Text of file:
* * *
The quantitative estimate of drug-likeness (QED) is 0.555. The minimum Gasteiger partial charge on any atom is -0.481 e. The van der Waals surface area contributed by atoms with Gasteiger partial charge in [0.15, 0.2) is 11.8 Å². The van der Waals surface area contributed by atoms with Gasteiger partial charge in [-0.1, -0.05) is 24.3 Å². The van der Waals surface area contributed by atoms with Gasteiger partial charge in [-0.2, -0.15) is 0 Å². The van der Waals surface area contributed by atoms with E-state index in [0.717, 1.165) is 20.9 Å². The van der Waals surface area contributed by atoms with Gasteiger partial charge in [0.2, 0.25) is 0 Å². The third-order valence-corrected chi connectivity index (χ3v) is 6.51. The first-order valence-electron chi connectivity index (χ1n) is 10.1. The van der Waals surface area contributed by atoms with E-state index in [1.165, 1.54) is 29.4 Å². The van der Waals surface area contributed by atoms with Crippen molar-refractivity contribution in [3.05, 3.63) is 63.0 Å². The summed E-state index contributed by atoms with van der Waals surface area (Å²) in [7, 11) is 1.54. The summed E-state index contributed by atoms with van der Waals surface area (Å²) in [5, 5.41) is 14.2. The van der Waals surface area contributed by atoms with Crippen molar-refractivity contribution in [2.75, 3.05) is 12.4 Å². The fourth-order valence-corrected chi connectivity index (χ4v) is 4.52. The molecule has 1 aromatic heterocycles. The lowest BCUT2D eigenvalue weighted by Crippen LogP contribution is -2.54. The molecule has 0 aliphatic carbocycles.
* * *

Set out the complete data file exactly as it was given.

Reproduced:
The quantitative estimate of drug-likeness (QED) is 0.555. The minimum Gasteiger partial charge on any atom is -0.481 e. The van der Waals surface area contributed by atoms with Gasteiger partial charge in [0.15, 0.2) is 11.8 Å². The van der Waals surface area contributed by atoms with Gasteiger partial charge in [-0.1, -0.05) is 24.3 Å². The van der Waals surface area contributed by atoms with Gasteiger partial charge in [-0.2, -0.15) is 0 Å². The van der Waals surface area contributed by atoms with E-state index in [0.717, 1.165) is 20.9 Å². The van der Waals surface area contributed by atoms with Gasteiger partial charge in [0.2, 0.25) is 0 Å². The third-order valence-corrected chi connectivity index (χ3v) is 6.51. The first-order valence-electron chi connectivity index (χ1n) is 10.1. The van der Waals surface area contributed by atoms with E-state index in [1.165, 1.54) is 29.4 Å². The van der Waals surface area contributed by atoms with Crippen molar-refractivity contribution in [3.05, 3.63) is 63.0 Å². The summed E-state index contributed by atoms with van der Waals surface area (Å²) in [7, 11) is 1.54. The summed E-state index contributed by atoms with van der Waals surface area (Å²) in [5, 5.41) is 14.2. The van der Waals surface area contributed by atoms with Crippen molar-refractivity contribution in [2.75, 3.05) is 12.4 Å². The fourth-order valence-corrected chi connectivity index (χ4v) is 4.52. The molecule has 1 aromatic heterocycles. The lowest BCUT2D eigenvalue weighted by Crippen LogP contribution is -2.54. The molecule has 0 aliphatic carbocycles.